Jacob’s prayer is very different. He does not initiate it. His thoughts are elsewhere – on Esau from whom he is escaping, and on Laban to whom he is travelling. Into this troubled mind comes a vision of G-d and the angels and a stairway connecting earth and heaven. He has done nothing to prepare for it. It is unexpected. Jacob literally “encounters” G-d as we can sometimes encounter a familiar face among a crowd of strangers. This is a meeting brought about by G-d, not man. That is why Jacob’s prayer could not be made the basis of a regular obligation. None of us knows when the presence of G-d will suddenly intrude into our lives.

There is an element of the religious life that is beyond conscious control. It comes out of nowhere, when we are least expecting it. If Abraham represents our journey towards G-d, and Isaac our dialogue with G-d, Jacob signifies G-d’s encounter with us – unplanned, unscheduled, unexpected; the vision, the voice, the call we can never know in advance but which leaves us transformed. As for Jacob so for us, it feels as if we are waking from a sleep and realising as if for the first time that “G-d was in this place and I did not know it.” The place has not changed, but we have. Such an experience can never be made the subject of an obligation. It is not something we do. It is something that happens to us. Vayfiga bamakom means that, thinking of other things, we find that we have walked into the presence of G-d.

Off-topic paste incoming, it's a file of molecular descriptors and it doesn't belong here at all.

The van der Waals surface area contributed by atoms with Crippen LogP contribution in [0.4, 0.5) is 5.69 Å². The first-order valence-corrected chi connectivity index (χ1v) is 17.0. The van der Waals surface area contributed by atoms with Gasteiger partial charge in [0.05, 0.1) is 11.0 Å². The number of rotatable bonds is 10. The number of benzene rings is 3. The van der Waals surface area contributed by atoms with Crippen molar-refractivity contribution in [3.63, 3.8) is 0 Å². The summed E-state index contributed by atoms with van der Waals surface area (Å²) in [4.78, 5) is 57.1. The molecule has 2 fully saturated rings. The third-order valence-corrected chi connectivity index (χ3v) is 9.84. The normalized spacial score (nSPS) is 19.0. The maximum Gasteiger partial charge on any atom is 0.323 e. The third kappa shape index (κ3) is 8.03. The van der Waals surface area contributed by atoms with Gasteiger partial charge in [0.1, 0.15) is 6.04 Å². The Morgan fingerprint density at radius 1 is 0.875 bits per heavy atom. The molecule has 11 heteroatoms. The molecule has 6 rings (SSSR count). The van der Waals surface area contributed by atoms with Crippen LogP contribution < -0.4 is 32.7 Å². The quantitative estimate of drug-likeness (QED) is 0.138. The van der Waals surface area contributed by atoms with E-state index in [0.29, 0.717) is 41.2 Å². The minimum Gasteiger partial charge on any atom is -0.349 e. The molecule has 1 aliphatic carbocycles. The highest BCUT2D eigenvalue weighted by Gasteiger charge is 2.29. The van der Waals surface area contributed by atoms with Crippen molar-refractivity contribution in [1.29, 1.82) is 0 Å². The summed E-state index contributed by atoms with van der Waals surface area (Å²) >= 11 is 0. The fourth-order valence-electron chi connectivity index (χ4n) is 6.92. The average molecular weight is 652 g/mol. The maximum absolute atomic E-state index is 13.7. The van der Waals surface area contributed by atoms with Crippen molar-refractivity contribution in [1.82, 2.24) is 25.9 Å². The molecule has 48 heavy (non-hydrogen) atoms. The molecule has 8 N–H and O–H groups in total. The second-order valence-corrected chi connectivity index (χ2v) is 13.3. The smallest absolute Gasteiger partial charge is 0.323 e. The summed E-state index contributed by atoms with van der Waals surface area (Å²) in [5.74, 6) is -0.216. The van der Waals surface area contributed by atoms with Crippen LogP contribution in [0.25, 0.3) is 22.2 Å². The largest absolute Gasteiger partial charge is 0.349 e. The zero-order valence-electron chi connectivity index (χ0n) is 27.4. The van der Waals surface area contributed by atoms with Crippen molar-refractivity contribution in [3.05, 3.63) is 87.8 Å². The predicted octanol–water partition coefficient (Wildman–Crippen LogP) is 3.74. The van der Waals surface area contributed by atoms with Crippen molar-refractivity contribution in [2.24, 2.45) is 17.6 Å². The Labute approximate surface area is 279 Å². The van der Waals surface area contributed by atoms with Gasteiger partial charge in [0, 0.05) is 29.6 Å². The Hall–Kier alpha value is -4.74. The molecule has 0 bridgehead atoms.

Such experiences take place, literally or metaphorically, at night. They happen when we are alone, afraid, vulnerable, close to despair. It is then that, when we least expect it, we can find our lives flooded by the radiance of the divine. Suddenly, with a certainty that is unmistakable, we know that we are not alone, that G-d is there and has been all along but that we were too preoccupied by our own concerns to notice Him. That is how Jacob found G-d – not by his own efforts, like Abraham; not through continuous dialogue, like Isaac; but in the midst of fear and isolation. Jacob, in flight, trips and falls – and finds he has fallen into the waiting arms of G-d. No one who has had this experience, ever forgets it. “Now I know that You were with me all the time but I was looking elsewhere.”